The land of the sunburnt country finds that the rapid uptake of solar is a headache, disrupting the grid, adding variability, making management more complicated. Read right through. The head of the AEMO gives an upbeat talk, but the ominous message is that solar panels are flooding in, there are lots of problems, and not only are baseload generators leaving the market, but there may come a day when things are so ludicrously expensive that big energy customers leave to generate their own too. Is that what the death of a grid looks like?
Audrey Zibelman is the head of the AEMO – Australian Energy Market Operator – which has the responsibility of managing the electricity and gas market and grid stability for all Australians. To hear her, you’d think the future is renewable, the transition is not being artificially forced on the market, and there is no alternative to alternative energy.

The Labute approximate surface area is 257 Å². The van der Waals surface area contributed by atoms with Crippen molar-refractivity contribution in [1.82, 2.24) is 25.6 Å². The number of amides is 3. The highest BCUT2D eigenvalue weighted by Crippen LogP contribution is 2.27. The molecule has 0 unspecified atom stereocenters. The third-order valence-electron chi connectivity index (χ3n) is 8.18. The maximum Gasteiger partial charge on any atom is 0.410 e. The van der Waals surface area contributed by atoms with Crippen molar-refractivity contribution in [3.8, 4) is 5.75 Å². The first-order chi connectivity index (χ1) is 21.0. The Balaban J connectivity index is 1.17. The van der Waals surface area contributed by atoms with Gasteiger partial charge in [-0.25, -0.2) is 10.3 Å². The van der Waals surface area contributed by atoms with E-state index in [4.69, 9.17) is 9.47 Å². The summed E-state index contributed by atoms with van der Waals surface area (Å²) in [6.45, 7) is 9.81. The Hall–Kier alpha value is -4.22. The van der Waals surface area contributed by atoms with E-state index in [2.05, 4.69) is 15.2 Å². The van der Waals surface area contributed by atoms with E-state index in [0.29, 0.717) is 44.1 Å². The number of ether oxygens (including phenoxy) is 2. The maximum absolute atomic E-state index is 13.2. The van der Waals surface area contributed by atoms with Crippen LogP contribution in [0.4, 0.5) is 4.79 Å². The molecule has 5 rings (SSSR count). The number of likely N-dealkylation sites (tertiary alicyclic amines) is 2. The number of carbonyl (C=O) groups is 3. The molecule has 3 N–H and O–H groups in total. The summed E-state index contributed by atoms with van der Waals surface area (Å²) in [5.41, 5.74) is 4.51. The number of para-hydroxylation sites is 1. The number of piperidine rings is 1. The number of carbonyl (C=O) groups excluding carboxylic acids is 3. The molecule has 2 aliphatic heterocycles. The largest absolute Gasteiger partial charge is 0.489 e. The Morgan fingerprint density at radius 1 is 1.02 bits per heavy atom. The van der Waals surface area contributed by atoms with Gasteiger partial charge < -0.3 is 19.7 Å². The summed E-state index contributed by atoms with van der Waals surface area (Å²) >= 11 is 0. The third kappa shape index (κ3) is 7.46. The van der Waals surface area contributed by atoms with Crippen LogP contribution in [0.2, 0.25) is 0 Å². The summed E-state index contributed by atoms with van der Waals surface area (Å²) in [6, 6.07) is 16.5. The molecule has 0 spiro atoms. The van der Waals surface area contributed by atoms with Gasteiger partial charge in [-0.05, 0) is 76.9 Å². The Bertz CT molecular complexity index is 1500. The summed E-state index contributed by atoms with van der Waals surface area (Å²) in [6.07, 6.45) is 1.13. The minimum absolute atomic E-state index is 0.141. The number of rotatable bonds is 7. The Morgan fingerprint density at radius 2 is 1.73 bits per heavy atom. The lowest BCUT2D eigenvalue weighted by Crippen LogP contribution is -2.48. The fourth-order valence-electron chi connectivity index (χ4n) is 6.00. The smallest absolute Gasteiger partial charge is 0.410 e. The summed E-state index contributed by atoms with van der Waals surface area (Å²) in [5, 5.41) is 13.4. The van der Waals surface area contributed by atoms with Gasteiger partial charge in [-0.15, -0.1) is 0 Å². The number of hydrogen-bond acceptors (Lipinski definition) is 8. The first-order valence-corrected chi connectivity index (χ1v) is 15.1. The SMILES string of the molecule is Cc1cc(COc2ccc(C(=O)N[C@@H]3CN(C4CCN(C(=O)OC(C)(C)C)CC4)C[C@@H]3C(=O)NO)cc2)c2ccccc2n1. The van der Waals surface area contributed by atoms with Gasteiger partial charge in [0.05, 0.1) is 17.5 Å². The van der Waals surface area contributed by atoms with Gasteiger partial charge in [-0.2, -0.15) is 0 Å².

Zibelman tosses out pat free-market lines with a straight face, saying at 17:20 that we never really want governments to “pick a technology”, ignoring that this whole transition, all of it, is only happening because governments “picked a technology”.
Listen at 21:30 to get an idea of the diabolical complexity of trying to craft new price signals to make up for the damage done by dumb artificial price signals. This octopus of conflicting price signals would never occur in a real free market. If players could do the deals they wanted, they would pay for forward contracts on cheap electricity that they could guarantee next week, next year, every hour and every day. The other ten people in Australia that wanted to buy weather-changing-electrons would be free to pay ten times as much. I say “let them!”. That’s what freedom means.